Posted by: BinM | February 22, 2009 5:21 PM | Report abuse

Summarizing my pro and con thoughts about the Nats right now .. the pro:

- Young players further developing this year
- A stronger roster top to bottom
- A better coaching staff
- Stan Kasten still pursuing The Plan

the con:

Too many high profile mistakes such as
- Smiley signing
- Back rent controversy
- Crow non-signing
- poor training and medical programs
- weak 2008 free agency signings

I've been a strong and forgiving supporter of Bowden, and he may not be responsible for these mistakes but it seems reasonable that he be held accountable for them. Time is running out for results. Something has to balance out the balance sheet. Winning would be good, so would any number of other positive indicators such as improvement in the farm system, continued maturation of the major league players, and better conditioned athletes.

For his sake, I hope we get to see some results soon.


Posted by: natbiscuit | February 22, 2009 5:29 PM | Report abuse

@natbiscuit:
Of the five "cons" you mention, only two rest directly on Bowden's lap - the Gonzalez signing & the 2008 FA class. The other three are solely on the Lerner's, or shared with others in the FO.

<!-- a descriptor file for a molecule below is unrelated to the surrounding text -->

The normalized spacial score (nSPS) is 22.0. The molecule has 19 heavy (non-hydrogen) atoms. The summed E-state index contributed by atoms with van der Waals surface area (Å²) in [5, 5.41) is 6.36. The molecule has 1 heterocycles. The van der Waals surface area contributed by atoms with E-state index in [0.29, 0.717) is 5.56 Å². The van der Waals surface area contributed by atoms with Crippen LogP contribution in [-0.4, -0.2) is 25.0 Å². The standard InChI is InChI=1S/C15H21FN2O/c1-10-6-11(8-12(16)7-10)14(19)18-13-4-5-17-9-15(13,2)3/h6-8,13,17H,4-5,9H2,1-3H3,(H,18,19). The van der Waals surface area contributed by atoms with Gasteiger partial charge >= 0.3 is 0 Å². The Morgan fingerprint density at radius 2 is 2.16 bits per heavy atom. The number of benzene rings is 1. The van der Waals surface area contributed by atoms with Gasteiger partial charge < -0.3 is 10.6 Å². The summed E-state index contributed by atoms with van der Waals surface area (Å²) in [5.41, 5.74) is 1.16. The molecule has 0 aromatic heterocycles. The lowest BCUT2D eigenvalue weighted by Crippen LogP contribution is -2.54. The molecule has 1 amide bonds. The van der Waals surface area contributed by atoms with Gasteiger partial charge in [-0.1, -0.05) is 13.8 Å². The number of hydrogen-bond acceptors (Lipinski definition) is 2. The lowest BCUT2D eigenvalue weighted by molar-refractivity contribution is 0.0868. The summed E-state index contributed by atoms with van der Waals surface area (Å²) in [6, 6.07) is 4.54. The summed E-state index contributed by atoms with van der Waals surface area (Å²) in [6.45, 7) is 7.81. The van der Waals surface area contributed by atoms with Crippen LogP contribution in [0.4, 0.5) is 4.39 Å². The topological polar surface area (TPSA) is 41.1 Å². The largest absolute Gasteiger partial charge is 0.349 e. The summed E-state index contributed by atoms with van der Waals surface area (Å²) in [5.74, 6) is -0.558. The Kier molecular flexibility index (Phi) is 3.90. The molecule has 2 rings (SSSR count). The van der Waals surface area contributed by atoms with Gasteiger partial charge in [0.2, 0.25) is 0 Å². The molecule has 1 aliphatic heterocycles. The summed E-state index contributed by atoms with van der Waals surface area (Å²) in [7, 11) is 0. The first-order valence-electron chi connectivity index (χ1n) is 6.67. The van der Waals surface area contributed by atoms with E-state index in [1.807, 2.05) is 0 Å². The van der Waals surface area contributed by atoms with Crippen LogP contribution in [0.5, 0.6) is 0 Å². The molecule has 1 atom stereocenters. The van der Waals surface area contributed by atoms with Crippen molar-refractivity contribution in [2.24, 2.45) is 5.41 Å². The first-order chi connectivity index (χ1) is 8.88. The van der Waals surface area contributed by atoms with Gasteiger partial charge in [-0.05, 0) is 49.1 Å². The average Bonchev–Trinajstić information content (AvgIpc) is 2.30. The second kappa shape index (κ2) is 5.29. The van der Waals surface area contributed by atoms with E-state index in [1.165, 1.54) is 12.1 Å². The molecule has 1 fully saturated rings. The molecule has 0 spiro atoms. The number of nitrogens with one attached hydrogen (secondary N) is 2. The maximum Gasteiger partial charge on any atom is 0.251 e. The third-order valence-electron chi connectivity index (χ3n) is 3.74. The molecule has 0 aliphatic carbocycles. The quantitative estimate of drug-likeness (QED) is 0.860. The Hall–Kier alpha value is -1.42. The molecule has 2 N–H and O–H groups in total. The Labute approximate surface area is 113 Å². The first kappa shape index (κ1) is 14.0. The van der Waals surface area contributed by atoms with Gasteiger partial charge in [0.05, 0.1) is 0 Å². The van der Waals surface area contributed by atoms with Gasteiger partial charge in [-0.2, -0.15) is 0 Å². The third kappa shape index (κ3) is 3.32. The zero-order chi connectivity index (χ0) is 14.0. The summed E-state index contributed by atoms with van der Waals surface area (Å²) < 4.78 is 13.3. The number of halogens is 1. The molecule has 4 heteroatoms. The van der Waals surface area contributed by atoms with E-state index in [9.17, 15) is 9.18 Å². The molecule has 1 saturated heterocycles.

Not that I want to look like either an apologist for JimBow, or a Blaster against the Lerner's - just want to set the record straight.

Posted by: BinM | February 22, 2009 5:47 PM | Report abuse

I (respectfully) don't understand why so many want to blame Jim Bowden for Smiley-gate. The Nationals asked MLB to verify his age/background and they gave the Nationals (and Yankees and Rangers) their official okey-dokey.

If we want to place blame, shouldn't we point a finger at Stan Kasten? He was the Braves president when Rafael Furcal signed with Atlanta, claiming to be two years younger than he actually was. Smiley is the 2nd Dominican boo-boo under his watch.